Tuesday, November 10, 2015

Allies versus “guarantors”

In his sad, wise, detailed chronicle of the fall of the Troisième république, William Shirer amply deliniates the hypocrisy and fecklessness of the French military high command, and much of the government as well.   In that, they are outdone only by the quite contemptible performance of the Belgians, both King and military.

But our point here is not to rake over those coals (though the lessons should be borne in mind, as the European Union shudders and cracks under the strain of the migrants crisis);  rather,  simply to cite therefrom, a useful and interesting terminological dichotomy, insufficiently in use in our day, between allies and guarantors:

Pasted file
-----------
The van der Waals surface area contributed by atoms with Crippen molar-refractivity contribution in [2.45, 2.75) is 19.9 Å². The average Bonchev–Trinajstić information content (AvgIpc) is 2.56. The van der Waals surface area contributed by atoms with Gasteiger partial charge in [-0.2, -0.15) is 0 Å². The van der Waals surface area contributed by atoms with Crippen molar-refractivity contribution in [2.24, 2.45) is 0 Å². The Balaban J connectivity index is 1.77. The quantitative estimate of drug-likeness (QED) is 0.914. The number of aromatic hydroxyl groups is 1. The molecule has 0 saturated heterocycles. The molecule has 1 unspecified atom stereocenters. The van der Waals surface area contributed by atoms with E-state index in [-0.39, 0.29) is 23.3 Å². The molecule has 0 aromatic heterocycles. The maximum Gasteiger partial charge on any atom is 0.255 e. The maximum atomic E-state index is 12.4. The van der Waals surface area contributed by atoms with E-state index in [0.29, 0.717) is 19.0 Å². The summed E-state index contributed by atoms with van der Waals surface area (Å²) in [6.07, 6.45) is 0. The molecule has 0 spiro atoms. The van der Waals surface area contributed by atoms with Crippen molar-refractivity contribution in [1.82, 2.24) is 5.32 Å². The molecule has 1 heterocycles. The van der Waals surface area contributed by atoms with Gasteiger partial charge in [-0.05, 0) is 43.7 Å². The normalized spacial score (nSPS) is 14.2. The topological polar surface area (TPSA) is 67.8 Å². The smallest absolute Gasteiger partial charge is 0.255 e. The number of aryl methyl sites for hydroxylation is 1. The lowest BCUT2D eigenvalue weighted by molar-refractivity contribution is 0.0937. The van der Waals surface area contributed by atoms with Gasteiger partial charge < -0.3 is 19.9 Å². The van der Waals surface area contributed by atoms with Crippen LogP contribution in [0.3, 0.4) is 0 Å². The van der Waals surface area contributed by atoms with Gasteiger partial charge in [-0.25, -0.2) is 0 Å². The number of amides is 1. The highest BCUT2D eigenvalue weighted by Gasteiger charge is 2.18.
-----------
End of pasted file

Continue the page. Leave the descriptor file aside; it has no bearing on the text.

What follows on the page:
The fact that Britain had sent the only army it had, and the French the best army it had, to help defend Belgium, did not seem to mean to him [King Leopold] that Belgium owed anything to them.  As the Belgian writer Marcel Thiry later pointed out,
The thought of the King was that, even after the violation of our tettitory, we had no allies but merely guarantors.  This was much more than a nuance:  with allies, you make war to the end, cost what it may;  guarantors, on the other hand, have the unilateral obligation to aid you by all their means, without you assuming any obligations toward them.
-- Wm Shirer, The Collapse of the Third Republic (1969), p. 696

The distinction regains point during the current going pageant on in Washington, in which Obama and Netanyahu put on a pantomime of their respective countries being “allies”.
The United States and Israel are not allies -- never have been.  Rather, the U.S. is Israel’s guarantor.  And perhaps that’s a good thing, perhaps an excellent thing -- to taste;  but no-one should form any illusion that the relationship is reciprocal.  (It is what the French call a contrat léonin.)

Put that in your pipe and smoke it!

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